CONCORD, N.H. (AP) — The New Hampshire Legislature won’t be back in session until January, but lawmakers have begun drafting bills and crafting agendas.
After getting the budget out of the way last year, re-authorization of the state’s expanded Medicaid program will be the big issue next year, said House Minority Leader Steve Shurtleff, D-Concord.
Medicaid expansion, made possible through former President Barack Obama’s health care overhaul law, subsidizes health care for low-income people. It will sunset if not reapproved by the end of next year, and federal officials recently expressed concern that New Hampshire may be out of compliance with federal rules because it relied on voluntary contributions from insurance companies and hospitals to cover some of the state’s costs to put people on private insurance.
Shurtleff said he expects a close vote but he thinks lawmakers on both sides of the aisle will keep the program going.
“It’s been so positive for New Hampshire in so many ways, so we really want to keep that on the books,” he said.
Republican Senate President Chuck Morse wasn’t as confident, saying no one is sure how the Medicaid debate will play out given the mixed messages from Washington.
“I think we did a lot of good in New Hampshire and I think we want to continue that, but how we do that, I don’t think anyone is ready to say,” he said.
Beyond Medicaid, Morse said he expects the Republican-led Senate to focus on making sure money allocated in the budget is appropriately spent.
“We want to make sure what we put in that budget gets implemented,” he said, particularly in key areas such as child protection and mental health. “We’ve put a lot of money into a lot of different areas, and we want to evaluate all that.”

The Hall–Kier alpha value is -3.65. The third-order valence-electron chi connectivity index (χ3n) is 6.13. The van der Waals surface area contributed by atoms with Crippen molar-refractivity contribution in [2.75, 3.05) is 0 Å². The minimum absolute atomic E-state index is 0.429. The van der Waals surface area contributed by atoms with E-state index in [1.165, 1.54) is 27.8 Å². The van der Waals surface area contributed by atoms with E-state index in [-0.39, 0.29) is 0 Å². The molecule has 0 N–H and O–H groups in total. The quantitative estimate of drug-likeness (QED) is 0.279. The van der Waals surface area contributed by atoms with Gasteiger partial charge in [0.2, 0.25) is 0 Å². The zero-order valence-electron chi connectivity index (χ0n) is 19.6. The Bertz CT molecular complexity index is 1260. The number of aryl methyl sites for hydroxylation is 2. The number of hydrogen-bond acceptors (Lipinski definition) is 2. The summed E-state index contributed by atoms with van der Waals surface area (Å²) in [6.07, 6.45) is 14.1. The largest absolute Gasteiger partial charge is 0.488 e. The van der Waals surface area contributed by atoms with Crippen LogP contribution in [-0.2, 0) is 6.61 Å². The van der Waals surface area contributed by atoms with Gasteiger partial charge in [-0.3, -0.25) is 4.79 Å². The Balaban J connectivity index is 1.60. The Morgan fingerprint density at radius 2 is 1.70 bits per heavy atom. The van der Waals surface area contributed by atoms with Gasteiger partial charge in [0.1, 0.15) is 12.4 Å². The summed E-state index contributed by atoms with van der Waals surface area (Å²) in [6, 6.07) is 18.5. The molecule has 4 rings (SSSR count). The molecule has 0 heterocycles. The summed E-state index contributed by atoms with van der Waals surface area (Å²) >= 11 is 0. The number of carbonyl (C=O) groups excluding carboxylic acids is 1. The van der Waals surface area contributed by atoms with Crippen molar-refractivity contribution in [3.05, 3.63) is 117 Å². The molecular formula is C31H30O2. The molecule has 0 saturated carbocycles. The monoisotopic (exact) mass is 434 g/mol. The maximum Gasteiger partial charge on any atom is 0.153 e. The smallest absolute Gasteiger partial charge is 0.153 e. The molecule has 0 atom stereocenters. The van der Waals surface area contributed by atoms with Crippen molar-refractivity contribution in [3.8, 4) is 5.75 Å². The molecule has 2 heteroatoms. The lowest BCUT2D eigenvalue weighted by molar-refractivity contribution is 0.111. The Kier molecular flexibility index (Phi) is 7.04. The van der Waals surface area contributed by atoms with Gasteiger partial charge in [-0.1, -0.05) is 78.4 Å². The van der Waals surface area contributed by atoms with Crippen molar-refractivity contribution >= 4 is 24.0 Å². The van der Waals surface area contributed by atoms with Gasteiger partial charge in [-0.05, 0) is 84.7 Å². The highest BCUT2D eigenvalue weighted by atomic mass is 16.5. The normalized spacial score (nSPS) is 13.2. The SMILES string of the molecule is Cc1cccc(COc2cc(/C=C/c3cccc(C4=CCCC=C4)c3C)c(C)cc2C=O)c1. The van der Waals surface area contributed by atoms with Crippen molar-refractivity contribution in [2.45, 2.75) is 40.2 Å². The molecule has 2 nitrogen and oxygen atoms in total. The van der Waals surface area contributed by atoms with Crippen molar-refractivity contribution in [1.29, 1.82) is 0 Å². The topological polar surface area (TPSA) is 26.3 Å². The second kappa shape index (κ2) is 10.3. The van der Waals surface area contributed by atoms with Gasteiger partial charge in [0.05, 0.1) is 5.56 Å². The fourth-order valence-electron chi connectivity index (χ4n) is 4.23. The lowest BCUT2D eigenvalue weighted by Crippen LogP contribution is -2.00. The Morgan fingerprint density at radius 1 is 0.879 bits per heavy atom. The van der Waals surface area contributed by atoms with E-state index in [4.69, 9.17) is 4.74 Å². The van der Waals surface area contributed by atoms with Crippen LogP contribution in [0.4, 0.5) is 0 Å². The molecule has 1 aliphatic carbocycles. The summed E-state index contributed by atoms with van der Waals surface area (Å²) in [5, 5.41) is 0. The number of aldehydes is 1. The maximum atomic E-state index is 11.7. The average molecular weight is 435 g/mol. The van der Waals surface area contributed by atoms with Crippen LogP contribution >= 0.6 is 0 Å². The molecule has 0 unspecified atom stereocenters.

Senators also will be building on tax cuts from last session with other ways to attract and keep businesses, he said.
Shurtleff said Democrats also will be focused on workforce training and increasing the percentage of liquor sales allocated to substance misuse and prevention programs.
Senators won’t start submitting proposed bills until later this month, but among the more than 680 bill titles submitted by House lawmakers are proposals dealing with water quality, education and elections. Three bill titles deal with transgender issues. One bill would prohibit minors from undergoing sex reassignment surgery; another would prohibit Medicaid from paying for such surgery for patients of any age. The third would include sexual reassignment under the definition of child abuse.
Animals also make multiple appearances in the list of bill titles. One title mentions “trespassing fowl,” another is aimed at the “protection of beavers.” And if another lawmaker gets his way, the New Hampshire Red would be designated as the official state poultry.
More than two dozen bills would create committees to study a range of issues, including the needs of people with disabilities, the fiscal impact of repairing or replacing water supply systems and redesigning the state flag. And perhaps in the most broad proposal, one bill would create a committee to study other boards and committees.